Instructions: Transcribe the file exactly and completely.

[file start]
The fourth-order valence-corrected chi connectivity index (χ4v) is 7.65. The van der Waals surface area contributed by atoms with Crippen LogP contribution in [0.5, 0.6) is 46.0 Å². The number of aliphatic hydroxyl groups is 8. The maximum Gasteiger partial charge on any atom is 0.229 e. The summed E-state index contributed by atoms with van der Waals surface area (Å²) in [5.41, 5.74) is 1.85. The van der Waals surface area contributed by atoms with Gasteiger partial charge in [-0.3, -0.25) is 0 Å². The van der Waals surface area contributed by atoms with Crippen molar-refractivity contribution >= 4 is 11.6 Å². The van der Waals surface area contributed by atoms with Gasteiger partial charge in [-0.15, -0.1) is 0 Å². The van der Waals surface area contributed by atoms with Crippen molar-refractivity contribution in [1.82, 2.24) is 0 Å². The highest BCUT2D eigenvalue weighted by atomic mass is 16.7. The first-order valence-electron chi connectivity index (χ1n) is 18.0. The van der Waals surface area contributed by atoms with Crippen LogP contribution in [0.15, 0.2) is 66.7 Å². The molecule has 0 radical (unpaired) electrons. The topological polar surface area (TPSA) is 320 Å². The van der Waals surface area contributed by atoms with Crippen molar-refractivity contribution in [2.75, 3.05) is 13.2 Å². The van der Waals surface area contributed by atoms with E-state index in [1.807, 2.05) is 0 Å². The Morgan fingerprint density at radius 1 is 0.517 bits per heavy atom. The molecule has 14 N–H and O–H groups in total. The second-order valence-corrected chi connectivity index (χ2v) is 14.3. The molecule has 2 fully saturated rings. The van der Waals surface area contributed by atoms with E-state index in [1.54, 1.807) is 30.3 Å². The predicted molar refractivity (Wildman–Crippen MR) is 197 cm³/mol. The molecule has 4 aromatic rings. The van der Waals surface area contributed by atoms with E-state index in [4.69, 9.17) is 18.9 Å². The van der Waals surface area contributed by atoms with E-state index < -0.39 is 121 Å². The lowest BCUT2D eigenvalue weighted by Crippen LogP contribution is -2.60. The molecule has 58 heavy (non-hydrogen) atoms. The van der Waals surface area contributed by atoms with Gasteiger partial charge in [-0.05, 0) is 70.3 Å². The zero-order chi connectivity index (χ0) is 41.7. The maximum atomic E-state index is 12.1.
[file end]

The fourth-order valence-corrected chi connectivity index (χ4v) is 7.65. The van der Waals surface area contributed by atoms with Crippen LogP contribution in [0.5, 0.6) is 46.0 Å². The number of aliphatic hydroxyl groups is 8. The maximum Gasteiger partial charge on any atom is 0.229 e. The summed E-state index contributed by atoms with van der Waals surface area (Å²) in [5.41, 5.74) is 1.85. The van der Waals surface area contributed by atoms with Gasteiger partial charge in [-0.3, -0.25) is 0 Å². The van der Waals surface area contributed by atoms with Crippen molar-refractivity contribution >= 4 is 11.6 Å². The van der Waals surface area contributed by atoms with Gasteiger partial charge in [-0.15, -0.1) is 0 Å². The van der Waals surface area contributed by atoms with Crippen molar-refractivity contribution in [1.82, 2.24) is 0 Å². The highest BCUT2D eigenvalue weighted by atomic mass is 16.7. The first-order valence-electron chi connectivity index (χ1n) is 18.0. The van der Waals surface area contributed by atoms with Crippen LogP contribution in [0.15, 0.2) is 66.7 Å². The molecule has 0 radical (unpaired) electrons. The topological polar surface area (TPSA) is 320 Å². The van der Waals surface area contributed by atoms with Crippen molar-refractivity contribution in [2.75, 3.05) is 13.2 Å². The van der Waals surface area contributed by atoms with E-state index in [1.807, 2.05) is 0 Å². The Morgan fingerprint density at radius 1 is 0.517 bits per heavy atom. The molecule has 14 N–H and O–H groups in total. The second-order valence-corrected chi connectivity index (χ2v) is 14.3. The molecule has 2 fully saturated rings. The van der Waals surface area contributed by atoms with E-state index in [1.54, 1.807) is 30.3 Å². The predicted molar refractivity (Wildman–Crippen MR) is 197 cm³/mol. The molecule has 4 aromatic rings. The van der Waals surface area contributed by atoms with E-state index in [4.69, 9.17) is 18.9 Å². The van der Waals surface area contributed by atoms with E-state index < -0.39 is 121 Å². The lowest BCUT2D eigenvalue weighted by Crippen LogP contribution is -2.60. The molecule has 58 heavy (non-hydrogen) atoms. The van der Waals surface area contributed by atoms with Gasteiger partial charge in [-0.05, 0) is 70.3 Å². The zero-order chi connectivity index (χ0) is 41.7. The maximum atomic E-state index is 12.1.